2. Perform feature selection: There are many algorithms that you can use to perform feature selection and prevent from overfitting

3. Early stopping: When you’re training a learning algorithm iteratively, you can measure how well each iteration of the model performs.

Up until a certain number of iterations, new iterations improve the model. After that point, however, the model’s ability to generalize can weaken as it begins to overfit the training data.

1. Use regularization. As also will be discussed in item 7, the higher the complexity of the model the higher the chance of overfitting. For example, in the case of logistic regression, when the weights are large, the model gets complicated and it probably won't work on the unseen test dataset. Regularization helps to decrease the weights and so the complexity of the model.

2. Use ensembling methods such as Random Forest and Gradient Boosting. One of the main issues with decision trees is that they are prone to overfitting; i.e., high variance, it means that they work very well on training data but not on the unseen test dataset. One solution to prevent overfitting in the decision tree is to use ensembling methods such as Random Forest, which uses the majority votes for a large number of decision trees trained on different random subsets of the data.

3. Simplifying the model: very complex models are prone to overfitting. Decrease the complexity of the model to avoid overfitting. For example, in deep neural networks, the chance of overfitting is very high when the data is not large. Therefore, decreasing the complexity of the neural networks (e.g., reducing the number of hidden layers) could help to prevent overfitting.

4. Drop out method. In deep neural networks, randomly dropping some of the connections between layers by multiplying noise sampled from a Bernoulli distribution could help to prevent overfitting.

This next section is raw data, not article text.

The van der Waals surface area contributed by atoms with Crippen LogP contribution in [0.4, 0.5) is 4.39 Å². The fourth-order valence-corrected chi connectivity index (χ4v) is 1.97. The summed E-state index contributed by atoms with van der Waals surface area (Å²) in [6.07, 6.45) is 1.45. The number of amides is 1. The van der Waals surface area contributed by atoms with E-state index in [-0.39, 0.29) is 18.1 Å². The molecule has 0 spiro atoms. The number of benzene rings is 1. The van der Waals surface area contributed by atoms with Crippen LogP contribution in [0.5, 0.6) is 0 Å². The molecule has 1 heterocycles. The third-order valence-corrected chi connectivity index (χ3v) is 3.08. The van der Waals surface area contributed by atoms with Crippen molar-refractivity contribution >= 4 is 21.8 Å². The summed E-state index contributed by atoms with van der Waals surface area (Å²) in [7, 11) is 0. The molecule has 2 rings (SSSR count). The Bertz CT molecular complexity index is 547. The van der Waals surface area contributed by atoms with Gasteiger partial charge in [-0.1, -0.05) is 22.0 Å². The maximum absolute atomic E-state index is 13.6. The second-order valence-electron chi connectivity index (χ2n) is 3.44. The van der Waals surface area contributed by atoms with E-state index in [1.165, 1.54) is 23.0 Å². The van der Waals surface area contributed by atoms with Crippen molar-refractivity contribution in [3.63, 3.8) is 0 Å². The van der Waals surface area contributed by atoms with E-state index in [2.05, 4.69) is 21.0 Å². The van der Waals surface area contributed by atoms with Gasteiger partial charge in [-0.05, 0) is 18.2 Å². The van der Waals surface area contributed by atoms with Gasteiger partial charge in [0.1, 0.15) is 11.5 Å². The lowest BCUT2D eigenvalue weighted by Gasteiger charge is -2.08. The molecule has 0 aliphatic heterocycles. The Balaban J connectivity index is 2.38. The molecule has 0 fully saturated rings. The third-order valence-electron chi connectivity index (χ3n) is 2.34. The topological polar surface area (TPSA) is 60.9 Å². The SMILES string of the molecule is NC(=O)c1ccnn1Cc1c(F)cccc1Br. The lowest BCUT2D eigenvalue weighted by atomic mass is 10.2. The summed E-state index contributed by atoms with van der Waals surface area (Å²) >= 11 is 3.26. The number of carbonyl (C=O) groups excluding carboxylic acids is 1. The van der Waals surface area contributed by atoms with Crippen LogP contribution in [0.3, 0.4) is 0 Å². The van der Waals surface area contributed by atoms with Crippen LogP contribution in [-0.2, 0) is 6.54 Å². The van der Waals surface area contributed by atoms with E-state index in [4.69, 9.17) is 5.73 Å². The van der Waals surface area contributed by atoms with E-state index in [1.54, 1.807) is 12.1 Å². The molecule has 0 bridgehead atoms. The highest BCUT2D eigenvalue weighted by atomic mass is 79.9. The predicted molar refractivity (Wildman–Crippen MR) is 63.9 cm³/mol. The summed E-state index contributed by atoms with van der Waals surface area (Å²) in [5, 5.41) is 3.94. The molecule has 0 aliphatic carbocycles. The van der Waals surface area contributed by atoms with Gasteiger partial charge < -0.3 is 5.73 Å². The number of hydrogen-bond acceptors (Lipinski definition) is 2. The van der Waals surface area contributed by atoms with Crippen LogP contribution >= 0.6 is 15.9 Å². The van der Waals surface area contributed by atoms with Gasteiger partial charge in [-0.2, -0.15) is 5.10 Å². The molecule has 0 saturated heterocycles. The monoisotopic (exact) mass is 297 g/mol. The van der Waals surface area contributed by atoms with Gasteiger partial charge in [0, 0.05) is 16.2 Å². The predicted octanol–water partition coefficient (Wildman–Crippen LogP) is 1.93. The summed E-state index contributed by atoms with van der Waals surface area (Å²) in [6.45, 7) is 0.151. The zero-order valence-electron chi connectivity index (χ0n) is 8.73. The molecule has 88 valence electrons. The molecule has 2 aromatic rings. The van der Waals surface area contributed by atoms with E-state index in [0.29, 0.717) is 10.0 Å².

There are generic methods to avoid overfitting, but I'd like to address your specific problem.

Like you said, your dataset doesn't have a lot of examples compared to the number of features.
This, on its own, increases the risk of overfitting, especially if you use a more complex model such as GradientBoost or RandomForest (I'm not sure I'd use either when my number of samples is only 4x times the number of features).

So, the first thing to do would be to try and reduce the number of features.
Any model with regularization can help you with that, preferably L1 regularization and not L2. In the sklearn implementation of Logistic Regression (see the docs), you just set penalty='l1', and try you can make the regularization stronger by reducing the parameter C (or you can select C automatically by cross-validation, which I would do; see LogisticRegressionCV)

After fitting such a model (don't forget to scale your features!), you can check which features have the smallest coefficients (some would be zero, hopefully) and remove them.

This step would help any model, including those more complex than logistic regression... though, again, a simple model carries a smaller risk of overfitting than a complex one, and with your errors being what they are (if I understand your post correctly), I see no incentive to go with something more complex than logistic regression... until you get yourself more data to train a more complex model!